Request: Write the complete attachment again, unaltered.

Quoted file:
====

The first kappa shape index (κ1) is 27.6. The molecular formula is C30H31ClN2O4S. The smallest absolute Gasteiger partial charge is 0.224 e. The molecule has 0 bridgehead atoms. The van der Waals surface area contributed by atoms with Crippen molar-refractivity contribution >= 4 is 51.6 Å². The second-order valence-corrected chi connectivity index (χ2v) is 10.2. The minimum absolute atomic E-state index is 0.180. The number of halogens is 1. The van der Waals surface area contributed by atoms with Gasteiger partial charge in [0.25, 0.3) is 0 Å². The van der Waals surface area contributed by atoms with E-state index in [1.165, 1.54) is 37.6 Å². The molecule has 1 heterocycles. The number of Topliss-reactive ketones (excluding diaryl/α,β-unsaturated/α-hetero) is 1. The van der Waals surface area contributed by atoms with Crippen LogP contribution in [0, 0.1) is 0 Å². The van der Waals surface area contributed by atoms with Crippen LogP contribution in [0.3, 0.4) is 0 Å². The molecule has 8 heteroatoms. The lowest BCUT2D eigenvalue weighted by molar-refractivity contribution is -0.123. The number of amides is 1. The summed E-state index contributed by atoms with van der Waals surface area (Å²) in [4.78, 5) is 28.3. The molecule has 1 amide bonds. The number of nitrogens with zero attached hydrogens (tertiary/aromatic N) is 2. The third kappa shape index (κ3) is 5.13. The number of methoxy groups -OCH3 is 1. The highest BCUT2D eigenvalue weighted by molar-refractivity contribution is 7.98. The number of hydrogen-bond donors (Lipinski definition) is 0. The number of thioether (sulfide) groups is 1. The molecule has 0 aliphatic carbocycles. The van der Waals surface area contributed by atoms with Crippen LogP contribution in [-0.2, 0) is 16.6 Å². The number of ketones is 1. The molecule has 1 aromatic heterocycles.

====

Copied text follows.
The first kappa shape index (κ1) is 27.6. The molecular formula is C30H31ClN2O4S. The smallest absolute Gasteiger partial charge is 0.224 e. The molecule has 0 bridgehead atoms. The van der Waals surface area contributed by atoms with Crippen molar-refractivity contribution >= 4 is 51.6 Å². The second-order valence-corrected chi connectivity index (χ2v) is 10.2. The minimum absolute atomic E-state index is 0.180. The number of halogens is 1. The van der Waals surface area contributed by atoms with Gasteiger partial charge in [0.25, 0.3) is 0 Å². The van der Waals surface area contributed by atoms with E-state index in [1.165, 1.54) is 37.6 Å². The molecule has 1 heterocycles. The number of Topliss-reactive ketones (excluding diaryl/α,β-unsaturated/α-hetero) is 1. The van der Waals surface area contributed by atoms with Crippen LogP contribution in [0, 0.1) is 0 Å². The van der Waals surface area contributed by atoms with Crippen LogP contribution in [0.3, 0.4) is 0 Å². The molecule has 8 heteroatoms. The lowest BCUT2D eigenvalue weighted by molar-refractivity contribution is -0.123. The number of amides is 1. The summed E-state index contributed by atoms with van der Waals surface area (Å²) in [4.78, 5) is 28.3. The molecule has 1 amide bonds. The number of nitrogens with zero attached hydrogens (tertiary/aromatic N) is 2. The third kappa shape index (κ3) is 5.13. The number of methoxy groups -OCH3 is 1. The highest BCUT2D eigenvalue weighted by molar-refractivity contribution is 7.98. The number of hydrogen-bond donors (Lipinski definition) is 0. The number of thioether (sulfide) groups is 1. The molecule has 0 aliphatic carbocycles. The van der Waals surface area contributed by atoms with Crippen LogP contribution in [-0.2, 0) is 16.6 Å². The number of ketones is 1. The molecule has 1 aromatic heterocycles.